All the discussion above highlights the fact that other languages were ignorant of Jnaneshvara and his works till the end of the 19th century. The acquaintance with him and his work is the result of exchange of thoughts and works during the post-independence days. Have these translations been at least partial inspiration to the non Marathi readers? The original book has been a constant inspiration to Marathi mind. The prose rendering of Jnaneshvari in Hindi has run into twelve editions whereas the one in Gujarati has run into 16 editions. Sentimental Gujarati people basked in the showers of the nectar of Jnaneshvari. Other parts of the country did not experience such a spiritual thrill. There may be cultural as well as literary reasons for this.

Every region has its own literary and cultural tradition with which people identify themselves. Under such circumstances it becomes difficult for them to greet and digest the impact of others. Tulsidas's Ramacharitamanas that has impressed the minds of people of Northern India as a devotional book, cannot directly appeal to Marathi, Gujarati or Telugu readers. Jnaneshvari moves the heart of Marathi people. It cannot appeal in that degree to the other people. Till the movement for freedom, it was necessary to show and declare that India is one. That there was a cultural unity among the people is beyond doubt, but it was a sort of national necessity to show or restore the unity among diversity. That was why activists like Senapati Bapat and Sane Guruji translated works of other languages into Marathi in the belief that it was a service to nation.

To some extent, translation influenced the psyche of the country. In the exchange of literary and other works in post-independence days, the academic view became more prominent than any other view. The scholar took the advantage of publication facilities. Their works were limited to and influenced only the literary coterie or the esoteric.

In what ways can/should Jnaneshvaribe received and interpreted in other Indian languages?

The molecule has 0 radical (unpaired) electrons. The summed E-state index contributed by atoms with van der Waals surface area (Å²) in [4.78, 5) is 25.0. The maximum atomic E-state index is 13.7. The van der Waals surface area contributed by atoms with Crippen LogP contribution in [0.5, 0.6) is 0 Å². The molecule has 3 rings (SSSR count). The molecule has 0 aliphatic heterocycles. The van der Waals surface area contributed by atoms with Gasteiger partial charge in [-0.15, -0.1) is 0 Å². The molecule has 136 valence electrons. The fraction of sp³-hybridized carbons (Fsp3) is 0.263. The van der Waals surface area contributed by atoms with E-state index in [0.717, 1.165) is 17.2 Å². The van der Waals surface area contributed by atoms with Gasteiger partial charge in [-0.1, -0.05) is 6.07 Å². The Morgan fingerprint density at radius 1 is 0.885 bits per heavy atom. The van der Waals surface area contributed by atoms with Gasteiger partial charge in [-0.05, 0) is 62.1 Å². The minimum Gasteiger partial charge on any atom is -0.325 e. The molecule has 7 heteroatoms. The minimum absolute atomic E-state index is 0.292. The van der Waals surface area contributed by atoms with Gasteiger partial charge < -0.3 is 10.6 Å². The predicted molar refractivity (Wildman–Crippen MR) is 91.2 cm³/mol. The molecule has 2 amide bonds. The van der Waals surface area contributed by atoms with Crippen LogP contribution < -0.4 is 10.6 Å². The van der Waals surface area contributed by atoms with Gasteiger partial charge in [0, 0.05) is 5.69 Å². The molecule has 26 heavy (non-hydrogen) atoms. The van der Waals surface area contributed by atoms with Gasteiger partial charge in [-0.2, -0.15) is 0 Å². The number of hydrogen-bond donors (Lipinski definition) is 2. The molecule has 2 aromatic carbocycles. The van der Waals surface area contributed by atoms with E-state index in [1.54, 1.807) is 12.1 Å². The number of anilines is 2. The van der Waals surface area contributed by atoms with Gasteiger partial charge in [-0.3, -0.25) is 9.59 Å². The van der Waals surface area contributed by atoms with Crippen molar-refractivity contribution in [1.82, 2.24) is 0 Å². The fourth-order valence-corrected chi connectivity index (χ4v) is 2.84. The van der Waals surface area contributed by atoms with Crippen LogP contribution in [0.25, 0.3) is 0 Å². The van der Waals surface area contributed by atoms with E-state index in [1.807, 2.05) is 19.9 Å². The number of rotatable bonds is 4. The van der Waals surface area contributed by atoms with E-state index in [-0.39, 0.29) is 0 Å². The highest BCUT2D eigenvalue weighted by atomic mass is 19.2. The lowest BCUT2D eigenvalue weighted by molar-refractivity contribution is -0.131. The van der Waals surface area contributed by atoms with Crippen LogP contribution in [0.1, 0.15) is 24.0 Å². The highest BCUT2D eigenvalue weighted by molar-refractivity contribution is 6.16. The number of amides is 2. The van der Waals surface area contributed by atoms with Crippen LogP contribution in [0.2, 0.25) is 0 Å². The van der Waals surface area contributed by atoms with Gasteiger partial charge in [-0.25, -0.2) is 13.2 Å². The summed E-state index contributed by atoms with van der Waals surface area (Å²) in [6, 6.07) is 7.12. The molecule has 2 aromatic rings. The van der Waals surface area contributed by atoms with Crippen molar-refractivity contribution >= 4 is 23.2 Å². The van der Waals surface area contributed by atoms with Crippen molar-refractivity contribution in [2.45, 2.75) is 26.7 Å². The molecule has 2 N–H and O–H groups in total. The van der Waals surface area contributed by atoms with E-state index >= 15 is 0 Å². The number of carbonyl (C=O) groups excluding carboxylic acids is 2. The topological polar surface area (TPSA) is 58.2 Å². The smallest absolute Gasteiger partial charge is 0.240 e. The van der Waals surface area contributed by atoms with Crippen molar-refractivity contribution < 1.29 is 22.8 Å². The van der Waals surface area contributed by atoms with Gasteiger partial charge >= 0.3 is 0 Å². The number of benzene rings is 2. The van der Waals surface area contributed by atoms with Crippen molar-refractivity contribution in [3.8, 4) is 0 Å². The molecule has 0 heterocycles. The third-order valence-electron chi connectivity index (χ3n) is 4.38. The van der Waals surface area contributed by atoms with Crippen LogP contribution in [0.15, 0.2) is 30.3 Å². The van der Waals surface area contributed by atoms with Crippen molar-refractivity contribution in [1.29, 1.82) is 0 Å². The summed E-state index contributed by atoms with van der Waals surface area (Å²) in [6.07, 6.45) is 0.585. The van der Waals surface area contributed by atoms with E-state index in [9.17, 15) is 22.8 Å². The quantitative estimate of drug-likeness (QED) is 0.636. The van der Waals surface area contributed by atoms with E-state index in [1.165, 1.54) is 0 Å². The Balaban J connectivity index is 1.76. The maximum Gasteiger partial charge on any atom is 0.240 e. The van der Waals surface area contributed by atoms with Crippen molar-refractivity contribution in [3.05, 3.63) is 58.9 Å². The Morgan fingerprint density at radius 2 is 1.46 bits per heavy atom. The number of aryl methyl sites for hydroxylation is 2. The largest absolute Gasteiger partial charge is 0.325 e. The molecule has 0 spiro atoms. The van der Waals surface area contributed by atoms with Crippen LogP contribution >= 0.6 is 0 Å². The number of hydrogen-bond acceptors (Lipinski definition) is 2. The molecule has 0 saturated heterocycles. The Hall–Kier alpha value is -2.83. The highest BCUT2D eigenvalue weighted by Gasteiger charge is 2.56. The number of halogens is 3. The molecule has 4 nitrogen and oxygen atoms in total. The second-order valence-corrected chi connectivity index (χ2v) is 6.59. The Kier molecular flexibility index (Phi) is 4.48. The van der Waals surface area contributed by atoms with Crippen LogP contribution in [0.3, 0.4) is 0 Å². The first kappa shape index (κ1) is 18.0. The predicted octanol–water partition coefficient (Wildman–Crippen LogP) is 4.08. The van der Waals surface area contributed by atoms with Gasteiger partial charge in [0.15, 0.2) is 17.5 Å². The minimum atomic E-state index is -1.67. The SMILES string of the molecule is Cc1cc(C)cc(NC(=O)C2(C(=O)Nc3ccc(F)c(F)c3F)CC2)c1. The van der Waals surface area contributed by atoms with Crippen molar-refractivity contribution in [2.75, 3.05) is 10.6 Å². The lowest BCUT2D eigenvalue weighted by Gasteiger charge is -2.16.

In Maharashtra there are many factors that have made Jnaneshvari great. In the beginning, I have shown how he had culturally united the people. This historical importance has just been the simple matter of information for a non-Marathi reader. Jnaneshvari has greatly influenced and shaped the psyche of Marathi people. Historically speaking, he did a great service to Marathi language. The glorious identity of Maharashtra consists in the tradition of Bhakti as well as in the great achievement of Shivaji. Jnaneshvara was the founder of Bhakti sect. So he is looked upon as mother of Maharashtra. People of Maharashtra call him Mäuli with great reverence This feeling will be the object of admiration, respect and curiosity for non-Marathi people.

Study of linguistic influence of Jnaneshvari on Marathi in the following periods will be revealing. The importance of philosophical views in Jnaneshvari and Amritanubhava will be limited. In a way, this philosophical approach is the extension of the great Indian philosophical tradition expressed in a regional language. In this context, Jnaneshvara does not claim to be original. It is impossible and unnecessary to show the difference in the life views in Geeta with those revealed in Jnaneshvari.

There is another way to approach Jnaneshvari. It is to study Jnaneshvari along with Amritanubhava and abhangas from the purely aesthetic point of view. To see how the philosophical work with a certain view towards human life becomes intensely poetic will be a rewarding study. A critic will explore new fields if he tries to find out how philosophy without foregoing its theoretical stand expresses itself through images and very rich poetic language. In his book Jnaneshvariteel Vidagatha Rasovritti, Dr. R. S. Walimbe has discussed rasas in Jnaneshvari. He has shown many poetic beauties in Jnaneshvari. At least some part of his book should be translated into other languages, without losing one's critical sight. Some people well-versed in criticism of Marathi poetry have expressed their emotional involvement with poetic beauties of Amritanubhava and Jnaneshvari. They have their own attitudes towards these books. Among such writers are P. Y. Deshpande, Baba Maharaj Pundit, Dr. V. N. Pundit etc.

With devotion and analytical ability, one can draw upon the works of many scholars on Jnaneshvari. The translation of these views can prove the greatness of Jnaneshvara in its varied aspects. Leaving aside the attitude of a commentator of Geeta, Jnaneshvara expresses himself as a creative poet of extraordinary ability. The analysis of philosophical insight that expresses into poetic images and poetic language will be important not only to Marathi language but to other Indian languages also. If the gifted critic applies his mind to various places in Jnaneshvari where his poetic abundance overflows and analyses his poetic concerns, it will be a great tribute to the literature of the world.